From 1965–1970, Pontiac considered the Catalina part of its full-sized lineup still, so they got pretty much the same options as the Ventura, Star Chief, Executive, and Bonneville, like before. The overall styling of the car changed, as the bodies got much larger, and there were new V-shaped hoods with center bulges. The side glass was curved, front fender badges were V-shaped, and the headlights were vertically stacked and barrel-shaped, and located under cut-back front fenders. 

After few changes in 1966, the 1967 Pontiac Catalina go the “wasp waist” body styling, wood-grain trimmed dashboards, small hubcaps, and a Pontiac badge in the left-side grille. The 1968 Pontiac Catalina got peripheral front bumpers, pointed noses, new interiors, and safety features were now standard. Those who got the Safari or convertible body styles got Morrokide vinyl interior, and the 9-passenger Safaris got a power tailgate window. 

For 1969, Pontiac gave the Catalina split-bumpers, ventless windows, a longer wheelbase, and the famous GM Endura rubber front bumper inserts. They updated the Safari wagons to have two-way tailgates while maintaining the power windows. The 1970 Catalina bumper and grille looked inspired by the Grand Prix, but mostly stayed the same. 

The 1965–1967 Pontiac Catalina 2+2

Pontiac continued the 2+2 sports package for 1965, albeit with some upgrades. Those who got the package got “421” badges on the front fenders, as well as 2+2 numbering on the rear fenders, deck lid, and fake louvers. In addition, the engine packages came with low-restriction exhausts, chrome air-cleaner and valve covers, as well as a Hurst three-speed transmission linkage.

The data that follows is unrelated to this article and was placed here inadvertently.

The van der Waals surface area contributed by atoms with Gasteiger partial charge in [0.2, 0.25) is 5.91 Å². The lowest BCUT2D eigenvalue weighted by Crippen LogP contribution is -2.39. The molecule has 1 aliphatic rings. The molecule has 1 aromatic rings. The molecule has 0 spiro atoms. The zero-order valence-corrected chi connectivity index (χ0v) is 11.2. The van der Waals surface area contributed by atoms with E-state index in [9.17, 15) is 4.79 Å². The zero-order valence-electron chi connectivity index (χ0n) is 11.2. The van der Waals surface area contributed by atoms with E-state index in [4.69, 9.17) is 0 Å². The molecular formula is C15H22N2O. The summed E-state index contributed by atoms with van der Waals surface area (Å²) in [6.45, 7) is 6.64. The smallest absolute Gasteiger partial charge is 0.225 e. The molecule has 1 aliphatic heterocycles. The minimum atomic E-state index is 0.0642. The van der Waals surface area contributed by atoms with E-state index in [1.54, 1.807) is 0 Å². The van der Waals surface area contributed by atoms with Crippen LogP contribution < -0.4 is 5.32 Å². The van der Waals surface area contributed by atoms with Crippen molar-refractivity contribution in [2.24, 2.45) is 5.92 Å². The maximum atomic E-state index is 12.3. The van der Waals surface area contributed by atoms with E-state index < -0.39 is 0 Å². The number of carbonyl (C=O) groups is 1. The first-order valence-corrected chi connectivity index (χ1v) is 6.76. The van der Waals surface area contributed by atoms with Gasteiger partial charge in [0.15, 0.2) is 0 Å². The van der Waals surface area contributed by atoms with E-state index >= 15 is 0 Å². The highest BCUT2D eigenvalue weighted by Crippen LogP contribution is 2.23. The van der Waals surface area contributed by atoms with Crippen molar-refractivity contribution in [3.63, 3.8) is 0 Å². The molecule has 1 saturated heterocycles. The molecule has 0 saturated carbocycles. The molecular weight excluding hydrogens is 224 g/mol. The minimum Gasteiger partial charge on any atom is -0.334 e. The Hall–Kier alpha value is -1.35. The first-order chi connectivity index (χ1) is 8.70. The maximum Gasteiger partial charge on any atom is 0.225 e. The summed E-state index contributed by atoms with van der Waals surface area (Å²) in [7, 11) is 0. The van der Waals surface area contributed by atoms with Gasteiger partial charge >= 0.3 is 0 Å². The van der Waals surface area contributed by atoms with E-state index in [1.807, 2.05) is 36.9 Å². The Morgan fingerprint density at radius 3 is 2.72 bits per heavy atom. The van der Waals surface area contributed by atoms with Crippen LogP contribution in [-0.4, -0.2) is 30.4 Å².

In 1966, Pontiac made the 2+2 a standalone model, though it was also available as a Catalina option still. It only lasted for two years, before Pontiac retired for the 1968 model year. From 1967–1970, Canada got a version of the 2+2 on the Parisienne. They generally featured smaller displacement engines, but they still made great power. 

Available Catalina 2+2 and stand alone 2+2 engines were a 421 V8 making 338 horsepower, a 421 Tri-Power V8 at 356 horsepower, or a high-output 421 Tri-Power V8 making 376 horsepower. In 1967, Pontiac dropped the 421 V8s in favor of 428 cid V8s. There were two power outputs, 360 or 375 horsepower, and they both used Rochester QuadraJet carburetors. 

1965–1970 Pontiac Catalina Engine Technical Specifications

Model YearsEngineHorsepowerTorque
1965-1966389 cid V8 (2bbl)256 horsepower388 lb-ft
1965-1966389 cid V8 (2bbl)290 horsepower418 lb-ft
1965389 cid V8 (4bbl)325 horsepower429 lb-ft
1965389 cid V8 (4bbl)333 horsepower429 lb-ft
1965389 cid V8 (Tri-Power)338 horsepower433 lb-ft
1965-1966421 cid V8 (4bbl)338 horsepower459 lb-ft
1965-1966421 cid V8 (Tri-Power)356 horsepower459 lb-ft
1965-1966421 cid V8 (Tri-Power)376 horsepower460 lb-ft
1966389 cid V8 (Tri-Power)360 horsepower460 lb-ft